This history recounting operations in Laos covers the critical years from 1968 through 1972, when the Air Force carried out the Commando Hunt series of aerial interdiction campaigns against the Ho Chi Minh Trail in southern Laos, trying, in conjunction with ground actions, to use air power and electronics to impede the movement of men and supplies from North Vietnam to the battlefields of South Vietnam. Conducted during the time the United States was withdrawing ground forces and turning the war over to the greatly strengthened armed forces of South Vietnam, Commando Hunt sought to prevent a North Vietnamese offensive that would take advantage of the declining U. S. presence. That attack did not come until March 1972 and not only stopped short of overrunning South Vietnam, but also was a setback for the Hanoi government and a cease-fire agreement. The invasion, however, signaled the end of Commando Hunt, for the South Vietnamese did not take over the electronic surveillance network — with its computer, sensors, and communications equipment—that made the series of aerial interdiction operations possible.
This history recounts an ambitious attempt by the Air Force to interdict traffic on the Ho Chi Minh Trail of southern Laos, as part of a plan to support the war in South Vietnam by impeding the flow of North Vietnamese troops and military supplies into South Vietnam. Secretary of Defense Robert S. McNamara intended initially to establish a manned barrier guarding the demilitarized zone between the two Vietnams, while using electronic sensors and computers to detect and analyze movement on the Ho Chi Minh Trail so that aircraft could attack the troops and cargo bound for the battlefields of South Vietnam. Only the electronic portion went into service, and the Ho Chi Minh Trail became the object of seven successive Commando Hunt operations, beginning in the fall of 1968 and lasting until the spring of 1972, when a North Vietnamese invasion of the South changed the nature of the war. Although aircraft of the other services participated in this extended campaign of aerial interdiction, the Air Force assumed the greatest responsibility for both equipment and execution.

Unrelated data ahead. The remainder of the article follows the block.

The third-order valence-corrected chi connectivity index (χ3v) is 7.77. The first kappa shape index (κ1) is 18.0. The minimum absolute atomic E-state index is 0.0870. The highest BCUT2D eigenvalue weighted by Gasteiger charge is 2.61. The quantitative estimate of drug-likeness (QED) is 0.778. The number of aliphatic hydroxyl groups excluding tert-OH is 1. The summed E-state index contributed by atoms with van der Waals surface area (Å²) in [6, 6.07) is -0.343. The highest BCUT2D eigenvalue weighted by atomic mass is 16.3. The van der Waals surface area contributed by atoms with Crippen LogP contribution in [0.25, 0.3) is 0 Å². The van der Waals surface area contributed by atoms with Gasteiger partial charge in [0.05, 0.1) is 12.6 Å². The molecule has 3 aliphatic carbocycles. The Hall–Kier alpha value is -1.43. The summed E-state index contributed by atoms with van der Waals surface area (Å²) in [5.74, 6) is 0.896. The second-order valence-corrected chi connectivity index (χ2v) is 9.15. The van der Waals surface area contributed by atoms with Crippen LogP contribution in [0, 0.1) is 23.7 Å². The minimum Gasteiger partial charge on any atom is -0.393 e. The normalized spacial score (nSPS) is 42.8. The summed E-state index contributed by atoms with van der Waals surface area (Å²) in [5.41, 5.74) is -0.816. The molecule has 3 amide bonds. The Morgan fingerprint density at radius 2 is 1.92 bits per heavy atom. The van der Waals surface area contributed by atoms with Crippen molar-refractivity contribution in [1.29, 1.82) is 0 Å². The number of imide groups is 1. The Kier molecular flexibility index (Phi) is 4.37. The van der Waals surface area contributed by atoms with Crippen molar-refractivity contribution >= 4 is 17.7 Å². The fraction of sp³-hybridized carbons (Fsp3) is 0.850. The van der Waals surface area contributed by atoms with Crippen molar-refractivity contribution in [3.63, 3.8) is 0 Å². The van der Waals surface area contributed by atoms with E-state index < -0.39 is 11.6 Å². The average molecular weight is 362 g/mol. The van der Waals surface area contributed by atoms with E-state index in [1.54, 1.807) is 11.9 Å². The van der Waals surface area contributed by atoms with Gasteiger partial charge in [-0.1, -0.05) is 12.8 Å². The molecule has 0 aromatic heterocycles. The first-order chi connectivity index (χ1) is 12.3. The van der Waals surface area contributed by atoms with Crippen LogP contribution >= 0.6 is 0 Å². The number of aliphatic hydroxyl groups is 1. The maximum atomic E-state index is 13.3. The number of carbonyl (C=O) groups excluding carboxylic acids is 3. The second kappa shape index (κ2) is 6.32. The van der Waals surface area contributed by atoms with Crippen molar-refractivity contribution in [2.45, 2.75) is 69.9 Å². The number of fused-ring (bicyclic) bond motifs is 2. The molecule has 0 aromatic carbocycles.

The book begins by summarizing Secretary McNamara's reasons for substituting an interdiction campaign for the bombing of North Vietnam and then describes the early efforts at aerial interdiction, which were delayed by the need to shift resources for the defense of the Marine Corps outpost at Khe Sanh in northwestern South Vietnam, just south of the demilitarized zone. Because technology held the key to attacking the Ho Chi Minh Trail, the aircraft and other equipment used in the Commando Hunt series receive extensive treatment early in the narrative. Next come the air campaigns themselves, supplemented by ground operations from Laos and South Vietnam, that over the years, with varying success, engaged every component of the Ho Chi Minh Trail through southern Laos and in Cambodia—roads and trails, bivouacs and storage areas, waterways and pipelines, truck traffic, and for a brief time, troop movements. In addition to discussing this activity, the narrative addresses the unsuccessful attempt to Vietnamize interdiction without transferring the entire array of special equipment created or modified for that purpose. The volume also deals with the application of the technology that maintained surveillance over the trail and covers the problem of locating North Vietnamese artillery after the invasion of South Vietnam in 1972. A final chapter evaluates the effectiveness of the air-supported electronic barrier and concludes that the concealment readily afforded by the jungle, the resilience of the North Vietnamese and their control of the tempo of military operations, the limitations of the available technology, and the lack of adequate information about the trail complex combined to prevent the Commando Hunt operations from doing more than inconveniencing the e
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